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The Military Arrow

MILITARY ARROW - the true test for the Warbow

It could knock a cavalryman clean out of his saddle

Since points and feathers vanished in the seabed it is not possible to be precise as to the spread of arrow-weights retrieved from the Mary Rose. Best indications are they must have weighed in at between 500 and 1500 grains.

The draw-weight of longbows retrieved supports this range, running from flight (or bearing arrows) through to the heaviest (or Military Arrows).

For many years the heavier end of the longbow fraternity has tested their skills at shooting the Standard Arrow. The weight of that arrow has long been set at 800 grain with a shaft thickness of 3/8 inch. However, even such an arrow does not fully challenge those who shoot at the top-end of longbow draw-weights. It seems only fair they should have the opportunity to shoot an arrow that comes nearer the top-end of arrow weights. Both the Mary Rose finds and the interest of the challenge point to 50% weight premium for the Military Arrow over the better known Standard Arrow.

The most practical definition of the Military Arrow is therefore one that weighs in at a minimum 1200 grain and has a shaft thickness of ½ inch. As to the further definition, we can follow existing practise; i.e. 31.5 inch inside (self) nock to the socket of the head (forged steel).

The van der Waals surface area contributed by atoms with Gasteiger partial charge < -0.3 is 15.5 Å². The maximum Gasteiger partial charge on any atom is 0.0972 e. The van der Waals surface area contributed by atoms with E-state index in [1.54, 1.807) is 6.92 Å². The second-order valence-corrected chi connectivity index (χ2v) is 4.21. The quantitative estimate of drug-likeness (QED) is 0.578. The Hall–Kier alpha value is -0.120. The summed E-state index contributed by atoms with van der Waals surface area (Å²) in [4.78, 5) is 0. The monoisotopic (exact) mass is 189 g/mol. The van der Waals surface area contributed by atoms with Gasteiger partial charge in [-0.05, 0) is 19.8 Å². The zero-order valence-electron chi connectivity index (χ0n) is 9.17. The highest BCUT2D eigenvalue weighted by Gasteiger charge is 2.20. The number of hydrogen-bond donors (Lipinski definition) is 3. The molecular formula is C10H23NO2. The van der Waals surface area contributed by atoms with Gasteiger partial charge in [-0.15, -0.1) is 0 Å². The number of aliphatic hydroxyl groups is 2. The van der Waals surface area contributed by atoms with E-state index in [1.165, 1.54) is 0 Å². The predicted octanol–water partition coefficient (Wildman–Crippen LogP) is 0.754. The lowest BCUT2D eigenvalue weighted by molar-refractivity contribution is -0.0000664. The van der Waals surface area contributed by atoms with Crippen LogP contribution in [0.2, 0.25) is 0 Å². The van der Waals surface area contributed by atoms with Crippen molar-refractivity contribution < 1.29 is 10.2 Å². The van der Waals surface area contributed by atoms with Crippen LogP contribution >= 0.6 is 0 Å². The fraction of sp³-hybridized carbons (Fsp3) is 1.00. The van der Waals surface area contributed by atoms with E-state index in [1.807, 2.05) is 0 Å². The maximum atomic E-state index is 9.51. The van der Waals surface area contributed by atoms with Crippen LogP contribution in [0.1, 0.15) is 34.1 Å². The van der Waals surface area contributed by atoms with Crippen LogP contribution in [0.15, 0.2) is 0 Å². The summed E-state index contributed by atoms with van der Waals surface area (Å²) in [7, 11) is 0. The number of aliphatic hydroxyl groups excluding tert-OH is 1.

The higher weight demands longer fletchings. Feather length is the limiting factor and one can hardly go with 9 inches. Indeed, the Mary Rose arrows indicate that a 7 1/4 minimum length over the quill is appropriate. The minimum height should be 3/4". Some of the longbow companies on this website shoot the Military Arrow.

The I.L.A.A. drafted the outline parameters of the military Arrow when the Mary Rose data became available.

The Unitie Laudable and Fraternitie of Prince Arthur took up the Military Arrow some years ago at its private venues.

The Compagnie du Duc d’Alba is one of two companies in France that have encouraged the use of the “Flèche de Guerre”, which is of the similar configuration.

The Company of the Finsbury Archers recently tried it out at one of their shoots (Feb 2007).

The Fraternity of Saint George has incorporated the Military Arrow within its overall warbow challenge; the International Mary Rose Warbow Trophy which is held in mid July every year.

And finally; this is a very heavy arrow. Unless the bow is very heavy also the bow will "tire" and lose its cast. A military arrow should not regularly be shot out of a bow of less than 110 lbs.